Builders and homeowners in Austin, Texas, have some pretty aggressive mandates to meet when it comes to energy efficiency for residential homes. The city of Austin, long considered a leader when it comes to energy saving issues, has a directive in place that calls for all new single-family homes to be net-zero energy capable by 2015.
That means builders must incrementally increase energy efficiency to an aggressive 65 percent above the Department of Energy’s IECC 2000 energy building code. That’s a lofty goal, but one that Miki Cook, green building and senior sustainability consultant for Austin Energy, a municipal-owned utility of the City of Austin.
"We are considered an incubator for new green strategies and technologies,” Cook said. “We have a number of builders and architects that have participated in the program since its inception. We teach conservation as a way of avoiding the building of more fossil fuel plants. It’s much less expensive to teach conservation than to build a new power plant.”
The strategy seems to be working. Since Austin Energy founded its own Green Building Program in 1991—the only green-building rating system in the country at the time—the utility has been able to avoid constructing at least two power plants.
Austin Energy served as a consultant for the National Association of Home Builders and the U.S. Green Building Council when those groups developed their green-home rating systems.
Reaching the 2015 directive, which applies to all new homes, re-modeling jobs and retrofits, won't be easy.
“Sixty-five percent is a pretty high goal,” said Khail Zaman, the owner of Z Works Design Build in Austin. Zaman has built only a few Austin Energy-rated homes, and usually builds only one or two a year because of the strict guidelines involved. “If that’s the case, it would definitely make big difference in terms of a home’s energy use. As homes become more efficient, Austin Energy’s service requirements go down and their costs become less.”
The 2015 initiative is administered through the City’s building codes, which apply to all new homes and existing homes as major remodels are undertaken. As it stands now, the Austin City Council’s 2006 energy efficiency requirements pushed 16 percent above the DOE’s IECC code, and the 2009 requirements called for another 18 percent gain in energy efficiency.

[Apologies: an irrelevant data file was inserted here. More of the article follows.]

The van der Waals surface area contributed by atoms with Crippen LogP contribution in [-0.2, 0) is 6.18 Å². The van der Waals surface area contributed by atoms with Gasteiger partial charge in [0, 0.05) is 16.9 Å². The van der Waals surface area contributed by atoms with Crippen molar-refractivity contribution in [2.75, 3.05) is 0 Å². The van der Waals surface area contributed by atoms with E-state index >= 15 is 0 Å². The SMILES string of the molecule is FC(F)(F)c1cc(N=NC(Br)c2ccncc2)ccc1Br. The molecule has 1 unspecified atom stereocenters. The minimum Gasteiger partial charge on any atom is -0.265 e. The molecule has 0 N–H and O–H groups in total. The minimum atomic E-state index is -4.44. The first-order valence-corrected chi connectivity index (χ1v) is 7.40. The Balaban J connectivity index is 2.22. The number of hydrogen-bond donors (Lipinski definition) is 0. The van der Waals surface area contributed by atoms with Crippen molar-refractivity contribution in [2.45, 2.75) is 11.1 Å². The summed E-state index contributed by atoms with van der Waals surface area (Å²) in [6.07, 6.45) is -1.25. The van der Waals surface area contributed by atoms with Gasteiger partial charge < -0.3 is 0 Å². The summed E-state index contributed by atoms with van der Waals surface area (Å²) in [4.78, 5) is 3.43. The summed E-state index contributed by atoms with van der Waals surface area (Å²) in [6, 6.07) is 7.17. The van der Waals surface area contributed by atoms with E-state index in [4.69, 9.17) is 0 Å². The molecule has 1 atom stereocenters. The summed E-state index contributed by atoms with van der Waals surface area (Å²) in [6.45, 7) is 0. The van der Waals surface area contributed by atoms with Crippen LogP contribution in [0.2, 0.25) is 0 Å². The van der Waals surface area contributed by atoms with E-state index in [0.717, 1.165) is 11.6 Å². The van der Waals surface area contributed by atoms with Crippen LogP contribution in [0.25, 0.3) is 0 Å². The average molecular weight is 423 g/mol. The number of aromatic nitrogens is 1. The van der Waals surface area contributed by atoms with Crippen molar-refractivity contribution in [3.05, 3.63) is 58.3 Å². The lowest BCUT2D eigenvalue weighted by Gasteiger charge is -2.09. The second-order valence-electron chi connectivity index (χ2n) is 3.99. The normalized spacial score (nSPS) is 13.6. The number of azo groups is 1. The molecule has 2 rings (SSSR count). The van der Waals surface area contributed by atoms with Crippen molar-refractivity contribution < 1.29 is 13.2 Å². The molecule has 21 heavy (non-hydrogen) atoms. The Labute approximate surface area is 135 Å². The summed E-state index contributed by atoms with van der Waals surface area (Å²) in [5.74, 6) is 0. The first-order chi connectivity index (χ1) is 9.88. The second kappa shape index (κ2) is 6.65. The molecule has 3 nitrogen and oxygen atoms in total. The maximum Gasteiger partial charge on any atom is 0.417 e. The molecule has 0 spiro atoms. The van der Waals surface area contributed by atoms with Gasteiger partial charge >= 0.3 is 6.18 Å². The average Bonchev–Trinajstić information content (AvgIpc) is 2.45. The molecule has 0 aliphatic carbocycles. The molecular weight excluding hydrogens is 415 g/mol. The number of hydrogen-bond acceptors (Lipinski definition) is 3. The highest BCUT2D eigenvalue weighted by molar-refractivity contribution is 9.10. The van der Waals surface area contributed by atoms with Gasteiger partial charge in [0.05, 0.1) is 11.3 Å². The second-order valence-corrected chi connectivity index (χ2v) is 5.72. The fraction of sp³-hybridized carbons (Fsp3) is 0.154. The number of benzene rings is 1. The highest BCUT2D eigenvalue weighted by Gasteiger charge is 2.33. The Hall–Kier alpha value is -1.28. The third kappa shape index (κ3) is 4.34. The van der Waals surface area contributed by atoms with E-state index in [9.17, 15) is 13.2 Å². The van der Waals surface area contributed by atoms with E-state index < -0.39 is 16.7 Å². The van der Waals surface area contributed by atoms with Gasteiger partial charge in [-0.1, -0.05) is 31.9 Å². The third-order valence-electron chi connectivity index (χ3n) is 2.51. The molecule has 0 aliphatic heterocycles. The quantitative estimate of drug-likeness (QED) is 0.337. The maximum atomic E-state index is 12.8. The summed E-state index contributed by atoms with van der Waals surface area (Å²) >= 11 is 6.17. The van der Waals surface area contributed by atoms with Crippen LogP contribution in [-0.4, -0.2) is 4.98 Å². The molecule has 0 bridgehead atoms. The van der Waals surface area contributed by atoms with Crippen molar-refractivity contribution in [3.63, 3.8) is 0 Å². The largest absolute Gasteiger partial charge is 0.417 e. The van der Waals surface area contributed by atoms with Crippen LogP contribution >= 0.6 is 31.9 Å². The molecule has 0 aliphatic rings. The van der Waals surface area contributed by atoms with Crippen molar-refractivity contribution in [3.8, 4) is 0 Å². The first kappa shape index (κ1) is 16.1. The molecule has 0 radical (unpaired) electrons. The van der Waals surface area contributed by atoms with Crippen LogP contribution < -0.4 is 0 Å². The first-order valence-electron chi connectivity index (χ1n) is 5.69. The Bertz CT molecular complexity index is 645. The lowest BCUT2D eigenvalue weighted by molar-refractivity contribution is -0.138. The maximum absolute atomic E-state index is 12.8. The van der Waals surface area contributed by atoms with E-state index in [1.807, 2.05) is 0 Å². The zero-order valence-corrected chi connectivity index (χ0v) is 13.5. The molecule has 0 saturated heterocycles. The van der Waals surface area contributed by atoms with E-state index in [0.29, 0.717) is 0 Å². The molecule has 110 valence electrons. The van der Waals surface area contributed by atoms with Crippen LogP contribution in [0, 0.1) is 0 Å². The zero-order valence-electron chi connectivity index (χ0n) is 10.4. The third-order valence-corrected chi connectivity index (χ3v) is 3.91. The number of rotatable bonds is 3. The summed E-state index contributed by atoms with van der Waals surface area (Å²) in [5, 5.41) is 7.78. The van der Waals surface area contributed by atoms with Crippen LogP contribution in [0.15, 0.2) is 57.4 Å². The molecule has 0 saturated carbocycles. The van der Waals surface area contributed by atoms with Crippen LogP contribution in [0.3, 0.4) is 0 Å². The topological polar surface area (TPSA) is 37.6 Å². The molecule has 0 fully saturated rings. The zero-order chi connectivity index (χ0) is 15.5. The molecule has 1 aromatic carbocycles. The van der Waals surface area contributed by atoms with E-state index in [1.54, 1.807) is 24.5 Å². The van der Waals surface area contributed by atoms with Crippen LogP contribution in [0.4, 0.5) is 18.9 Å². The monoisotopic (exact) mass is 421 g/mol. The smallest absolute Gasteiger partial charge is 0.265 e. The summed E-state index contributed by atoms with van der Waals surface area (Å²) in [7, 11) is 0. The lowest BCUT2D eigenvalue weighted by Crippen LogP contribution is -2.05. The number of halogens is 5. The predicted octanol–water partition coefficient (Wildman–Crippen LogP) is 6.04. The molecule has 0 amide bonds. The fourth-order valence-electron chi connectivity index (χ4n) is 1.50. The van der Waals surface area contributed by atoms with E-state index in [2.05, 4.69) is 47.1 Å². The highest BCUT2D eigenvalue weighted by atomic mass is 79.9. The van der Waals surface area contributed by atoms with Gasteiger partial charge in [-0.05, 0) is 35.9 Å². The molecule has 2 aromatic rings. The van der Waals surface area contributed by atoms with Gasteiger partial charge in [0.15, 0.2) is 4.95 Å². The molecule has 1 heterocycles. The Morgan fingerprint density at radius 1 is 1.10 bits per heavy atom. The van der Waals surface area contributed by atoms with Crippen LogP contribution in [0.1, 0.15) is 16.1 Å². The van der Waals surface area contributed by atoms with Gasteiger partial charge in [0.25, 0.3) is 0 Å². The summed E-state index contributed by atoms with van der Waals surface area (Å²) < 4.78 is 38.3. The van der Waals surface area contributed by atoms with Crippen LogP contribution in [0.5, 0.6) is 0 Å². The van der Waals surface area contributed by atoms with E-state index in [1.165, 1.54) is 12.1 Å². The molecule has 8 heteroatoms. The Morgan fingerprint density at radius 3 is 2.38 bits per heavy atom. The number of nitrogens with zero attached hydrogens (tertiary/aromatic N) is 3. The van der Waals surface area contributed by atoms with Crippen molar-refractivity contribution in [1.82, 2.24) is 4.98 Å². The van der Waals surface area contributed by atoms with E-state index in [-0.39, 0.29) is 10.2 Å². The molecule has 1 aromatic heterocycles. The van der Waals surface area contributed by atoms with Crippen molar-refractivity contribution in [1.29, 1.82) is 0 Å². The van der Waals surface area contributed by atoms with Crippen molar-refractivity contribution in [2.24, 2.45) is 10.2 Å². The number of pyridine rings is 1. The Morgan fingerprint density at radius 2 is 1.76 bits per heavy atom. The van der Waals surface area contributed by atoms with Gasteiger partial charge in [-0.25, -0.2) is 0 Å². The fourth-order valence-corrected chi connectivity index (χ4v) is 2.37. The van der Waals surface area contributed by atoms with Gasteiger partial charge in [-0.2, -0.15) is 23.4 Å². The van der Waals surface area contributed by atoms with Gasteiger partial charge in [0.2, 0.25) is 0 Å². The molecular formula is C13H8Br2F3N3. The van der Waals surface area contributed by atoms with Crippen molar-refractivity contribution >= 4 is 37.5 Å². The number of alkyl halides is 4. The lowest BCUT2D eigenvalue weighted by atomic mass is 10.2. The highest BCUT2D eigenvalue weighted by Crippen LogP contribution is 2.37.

“So we’re halfway there,” says Richard Morgan, green building and sustainability manager for Austin Energy. “It gets much tougher from this point, and we don’t see any more significant gains from the envelope. Ultimately, we need to figure out a way to reward design efficiency.”
The Austin City Council has defined a net-zero energy capable home as being energy efficient enough that if the owner put a reasonably sized solar system on the roof, the home would produce as much energy as it uses. The definition takes into account the hot months of July and August, when cooling needs are so high that the home will still pull power off the grid. However, the utility meter would spin backwards during cooler months, banking power credits on the grid.
The Austin City Council doesn’t expect every home to utilize solar power. “There are homes that are just not conducive to solar,” says Morgan. “We obviously don’t want a homeowner in a tree-lined property to cut down trees to accommodate solar panels. But if a home has solar accessibility to provide the power to make that home net-zero, then we encourage that.”
Austin Energy has certified just over 8,000 homes since 1992. Because it certifies new homes for free (there will be a $50 cost per home beginning in October), very few homes in the region have pursued the LEED for Homes certification offered by the U.S. Green Building Council, which can be costly. Cook estimates that Austin Energy certified 25 percent of homes built last year, and expects that number to reach 30 percent for 2010.
The Austin Energy rating consists of a five-star program, with a single star being the lowest rating. The rating system considers energy efficiency, water conservation, material and product selection, health and safety and community issues. Each area can include several design, specification, construction and performance steps, with some relevant to several different building professions and trades.
To assess the quality of workmanship of a home’s thermal-envelope and the HVAC-system installation, various tests must be conducted by a qualified third-party tester, as required by the City of Austin residential building code. These tests scrutinize duct leakage, envelope air leakage, static pressure, supply airflow, return-air sizing and combustion-gas back-drafting. Although there is a modest cost, it can be recouped quickly by the homeowner through reduced utility costs.
A recently rated five-star home, for example, included two 10,000 gallon tanks that held collected rainwater, which is filtered for household use. Rainwater is the only water source for the residence. In addition, the home utilized total-fill insulation, has a standing-seam metal roof, a 16 SEER dual-phase HVAC, no-voc interior paint and salvaged building materials.